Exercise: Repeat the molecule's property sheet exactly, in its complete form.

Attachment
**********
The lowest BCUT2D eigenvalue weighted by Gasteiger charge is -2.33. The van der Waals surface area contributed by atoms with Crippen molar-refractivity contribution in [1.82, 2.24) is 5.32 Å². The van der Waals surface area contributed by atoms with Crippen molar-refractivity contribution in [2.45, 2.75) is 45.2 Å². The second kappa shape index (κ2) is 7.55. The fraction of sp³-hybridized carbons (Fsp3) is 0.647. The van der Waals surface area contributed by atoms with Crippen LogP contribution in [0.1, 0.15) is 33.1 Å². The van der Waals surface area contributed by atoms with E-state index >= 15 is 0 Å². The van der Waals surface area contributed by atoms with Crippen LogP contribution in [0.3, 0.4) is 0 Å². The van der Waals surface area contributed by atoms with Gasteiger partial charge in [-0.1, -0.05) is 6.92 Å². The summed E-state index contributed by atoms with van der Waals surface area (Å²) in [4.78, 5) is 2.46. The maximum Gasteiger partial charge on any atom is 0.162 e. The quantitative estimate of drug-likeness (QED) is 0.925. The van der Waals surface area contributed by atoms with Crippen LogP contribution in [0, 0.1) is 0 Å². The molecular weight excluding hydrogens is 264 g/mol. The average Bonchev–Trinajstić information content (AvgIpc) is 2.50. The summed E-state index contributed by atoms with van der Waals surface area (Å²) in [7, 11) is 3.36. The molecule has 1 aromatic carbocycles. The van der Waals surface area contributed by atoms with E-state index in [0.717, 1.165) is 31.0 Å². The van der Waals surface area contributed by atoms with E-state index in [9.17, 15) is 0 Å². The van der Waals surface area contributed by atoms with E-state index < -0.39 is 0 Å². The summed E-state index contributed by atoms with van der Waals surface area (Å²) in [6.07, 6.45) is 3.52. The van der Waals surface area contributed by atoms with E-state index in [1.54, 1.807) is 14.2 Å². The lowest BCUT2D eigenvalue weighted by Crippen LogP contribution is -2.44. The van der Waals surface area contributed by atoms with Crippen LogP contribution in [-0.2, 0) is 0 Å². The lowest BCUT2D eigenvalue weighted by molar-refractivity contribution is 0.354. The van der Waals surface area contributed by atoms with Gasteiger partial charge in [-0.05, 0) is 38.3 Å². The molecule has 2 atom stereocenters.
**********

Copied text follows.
The lowest BCUT2D eigenvalue weighted by Gasteiger charge is -2.33. The van der Waals surface area contributed by atoms with Crippen molar-refractivity contribution in [1.82, 2.24) is 5.32 Å². The van der Waals surface area contributed by atoms with Crippen molar-refractivity contribution in [2.45, 2.75) is 45.2 Å². The second kappa shape index (κ2) is 7.55. The fraction of sp³-hybridized carbons (Fsp3) is 0.647. The van der Waals surface area contributed by atoms with Crippen LogP contribution in [0.1, 0.15) is 33.1 Å². The van der Waals surface area contributed by atoms with E-state index >= 15 is 0 Å². The van der Waals surface area contributed by atoms with Crippen LogP contribution in [0.3, 0.4) is 0 Å². The van der Waals surface area contributed by atoms with Gasteiger partial charge in [-0.1, -0.05) is 6.92 Å². The summed E-state index contributed by atoms with van der Waals surface area (Å²) in [4.78, 5) is 2.46. The maximum Gasteiger partial charge on any atom is 0.162 e. The quantitative estimate of drug-likeness (QED) is 0.925. The van der Waals surface area contributed by atoms with Crippen LogP contribution in [0, 0.1) is 0 Å². The molecular weight excluding hydrogens is 264 g/mol. The average Bonchev–Trinajstić information content (AvgIpc) is 2.50. The summed E-state index contributed by atoms with van der Waals surface area (Å²) in [7, 11) is 3.36. The molecule has 1 aromatic carbocycles. The van der Waals surface area contributed by atoms with E-state index in [0.717, 1.165) is 31.0 Å². The van der Waals surface area contributed by atoms with E-state index in [9.17, 15) is 0 Å². The van der Waals surface area contributed by atoms with E-state index < -0.39 is 0 Å². The summed E-state index contributed by atoms with van der Waals surface area (Å²) in [6.07, 6.45) is 3.52. The van der Waals surface area contributed by atoms with E-state index in [1.54, 1.807) is 14.2 Å². The lowest BCUT2D eigenvalue weighted by Crippen LogP contribution is -2.44. The van der Waals surface area contributed by atoms with Crippen LogP contribution in [-0.2, 0) is 0 Å². The lowest BCUT2D eigenvalue weighted by molar-refractivity contribution is 0.354. The van der Waals surface area contributed by atoms with Gasteiger partial charge in [-0.05, 0) is 38.3 Å². The molecule has 2 atom stereocenters.